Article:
Fanged Deer Spotted in Afghanistan for the First Time in 60 Years

Discussion in 'Science and Nature' started by Earth Ling, Nov 4, 2014.

    \tFanged Deer Spotted in Afghanistan for the First Time in 60 Years 
    Those wicked-looking fangs aren't for drinking blood. This musk deer resides in a Czech zoo.

    Talk about a Halloween announcement. The Wildlife Conservation Society (WCS) announced last Friday that Kashmir musk deer, which are known for their strange, vampire-like fangs, have been spotted for the first time in 60 years in the remote forests of northeast Afghanistan. Musk deer were last sighted in the region by a Danish survey team in 1948.
    “Musk deer are one of Afghanistan's living treasures,” said Peter Zahler, WCS Deputy Director of Asia Programs. “This rare species, along with better known wildlife such as snow leopards, are the natural heritage of this struggling nation. We hope that conditions will stabilize soon to allow WCS and local partners to better evaluate conservation needs of this species.”
    Recent surveys in Afghanistan found that a small population of the deer still persist there. The Kashmir musk deer is one of seven similiar species found in Asia, a primitive cousin to “true” deer like whitetails. These tiny deer weigh only a couple dozen pounds, can grow up to 28 inches tall at the shoulder, and are adapted more for climbing than for running. Males do not grow antlers and instead use their sharp, knife-like tusks to fight over mates. Habitat loss and poaching are the primary dangers to the musk deer's future, and its distinctive smell-from which it derives its name-has put it at risk as well.
    For a poacher, a musk deer's scent gland is more precious than gold. Believed by some to be a powerful aphrodisiac, these organs can fetch up to $45,000 per kilogram on the black market. Thankfully, the musk deer is difficult to spot even for trained researchers. A survey team operating in the rocky regions of the Nuristan Province were able to confirm at least one musk deer male and two females with young.
    Wildlife researchers are continuing to keep tabs on the species, but the deteriorating security situation in the province is making it hard to enter the region.

  2. Very cool, hopefully these deer will live on.
    Hopefully fuckers dont try and hunt them. Maybe throw them in a sanctuary type environment so people can enjoy seeing a live fanged deer.
    if this is the better option thats really sad  :confused_2:
  5. animals aare almost always happier and better off in captivity if well.provided for

    would you be?
  7. Trick question. Humans are already in captivity.  We've domesticated ourselves.
  8. Agreed... And all thanks to false ideologies on sex drive, poaching, and hunters wanting to put this ''trophy'' in their collection.
  9. #9 yurigadaisukida, Nov 11, 2014
    Last edited by a moderator: Nov 11, 2014
    I already am in captivity and so are you

    Would you rather be out there in the wild?

    Dogs clearly are better off than wolves

    Damn beat it

    But yea. I have access to waaaaay more freedom and.comfort here in.civilization than I would fending for the wild.

    No running water? No heat? No AC? Starving to death? Illness? Famine? Shelter?

    Shit man. You think only humans like modern comforts?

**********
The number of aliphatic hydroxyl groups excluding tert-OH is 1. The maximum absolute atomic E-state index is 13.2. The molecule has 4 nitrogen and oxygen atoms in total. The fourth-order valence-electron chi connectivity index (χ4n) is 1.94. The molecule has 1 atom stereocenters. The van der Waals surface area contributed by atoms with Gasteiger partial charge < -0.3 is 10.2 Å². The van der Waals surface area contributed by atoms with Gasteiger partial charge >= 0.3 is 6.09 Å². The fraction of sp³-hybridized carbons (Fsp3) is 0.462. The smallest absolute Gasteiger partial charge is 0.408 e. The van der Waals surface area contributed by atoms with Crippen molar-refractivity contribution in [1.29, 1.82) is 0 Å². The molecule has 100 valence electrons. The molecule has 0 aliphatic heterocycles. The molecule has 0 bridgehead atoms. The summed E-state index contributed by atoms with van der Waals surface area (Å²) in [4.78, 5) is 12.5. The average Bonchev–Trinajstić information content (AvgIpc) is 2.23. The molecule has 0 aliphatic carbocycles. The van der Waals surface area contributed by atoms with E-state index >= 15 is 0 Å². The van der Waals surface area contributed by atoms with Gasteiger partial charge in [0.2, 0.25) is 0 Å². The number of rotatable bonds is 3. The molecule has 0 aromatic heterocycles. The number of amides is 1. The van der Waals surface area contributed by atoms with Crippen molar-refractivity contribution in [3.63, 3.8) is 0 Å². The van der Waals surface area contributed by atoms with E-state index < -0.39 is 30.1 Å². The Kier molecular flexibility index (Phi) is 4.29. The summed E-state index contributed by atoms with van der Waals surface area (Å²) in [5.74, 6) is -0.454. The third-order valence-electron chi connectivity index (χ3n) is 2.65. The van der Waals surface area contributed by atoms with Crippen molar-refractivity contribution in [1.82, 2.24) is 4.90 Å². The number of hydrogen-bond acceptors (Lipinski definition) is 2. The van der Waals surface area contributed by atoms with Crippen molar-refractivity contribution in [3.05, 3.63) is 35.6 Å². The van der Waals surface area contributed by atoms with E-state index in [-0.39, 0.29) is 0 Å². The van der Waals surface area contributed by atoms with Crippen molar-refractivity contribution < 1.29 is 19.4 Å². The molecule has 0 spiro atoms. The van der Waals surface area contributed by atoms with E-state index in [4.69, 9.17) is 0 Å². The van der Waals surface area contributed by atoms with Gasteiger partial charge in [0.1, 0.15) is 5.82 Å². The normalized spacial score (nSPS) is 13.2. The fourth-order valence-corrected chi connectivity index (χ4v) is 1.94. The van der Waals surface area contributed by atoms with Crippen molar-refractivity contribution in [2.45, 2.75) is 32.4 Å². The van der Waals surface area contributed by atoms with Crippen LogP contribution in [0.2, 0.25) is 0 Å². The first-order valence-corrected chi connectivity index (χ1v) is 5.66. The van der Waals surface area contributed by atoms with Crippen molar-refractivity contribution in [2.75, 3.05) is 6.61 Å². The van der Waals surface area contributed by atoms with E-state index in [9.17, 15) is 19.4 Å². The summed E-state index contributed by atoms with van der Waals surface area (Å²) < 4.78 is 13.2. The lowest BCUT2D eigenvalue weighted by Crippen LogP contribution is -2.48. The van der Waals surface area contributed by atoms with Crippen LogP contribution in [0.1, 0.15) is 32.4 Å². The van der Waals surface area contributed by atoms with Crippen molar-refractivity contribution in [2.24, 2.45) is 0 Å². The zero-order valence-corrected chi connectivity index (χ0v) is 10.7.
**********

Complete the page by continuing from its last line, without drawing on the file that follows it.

Have you ever seen a dog scratching at the door to be let in? Clearly they.would rather nnot be "free"

  10. There is an in between though.  A dog is most happy when it is running around playing or even hunting.  Modern comforts yes, but being confined?  I have a cat and although she certainly loves to have food provided for her and she enjoys the comforts of our shelter, especially in the winter, she is most happy when she is out all night, stalking, hunting, exploring, whatever else she does.  She especially loves to go out during the full moon.
    There is an in between.  Taking a wild animal and putting it in a zoo so people can gape at it all day is not it.
  11. #11 -Martyr, Nov 11, 2014
    Last edited: Nov 11, 2014
    Humans are voluntary captives, so happiness has to be part of the equation or they wouldn't put up with the tremendous amount of bullshit that comes with domestication and civilized society. Animals, much like a lot of prisoners, are almost better off locked up sometimes. 3 square meals a day, cut off from most negative activity, growth and development in a non-hostile environment, etc. And just like animals in varying ecosystems and environments, the extent of those aspects vary from ideal to not ideal. The difference is "not ideal" in jail or a zoo might mean the food sucks and your freedom to do as you want is restricted severely, while "not ideal" on the outside could mean that you live in a neighborhood/enviornment where statistics show that the chances of you dying young are higher than the chances of you reaching full maturity. And for a lot of humans and animals, that's just the reality of your situation.
    Do I wish that all animals could be free, that humans could have invested more energy into bettering and understanding different species than hunting them? Sure. But hunting is what we basically did in the wild to get to this point anyway. The cold hard truth is that a lot of those animals would rip you apart in the wild if the tables were turned. At least when it's on human terms, we're throwing them a couple steaks a day, cleaning their habitats, and even sometimes raising awareness about extinction rates and poaching- common reasons why some animals are in zoos to begin with.
  12. True, a sanctuary would be worse than a bullet in its head.
  13. Unfortunately we live in a viscous society were rare and endangered animals are hunted. Until the day comes were endangered animals can roam freely, the best option is a safe environment. Of course this doesn't mean lock ALL animals up for humans to "gape" at.

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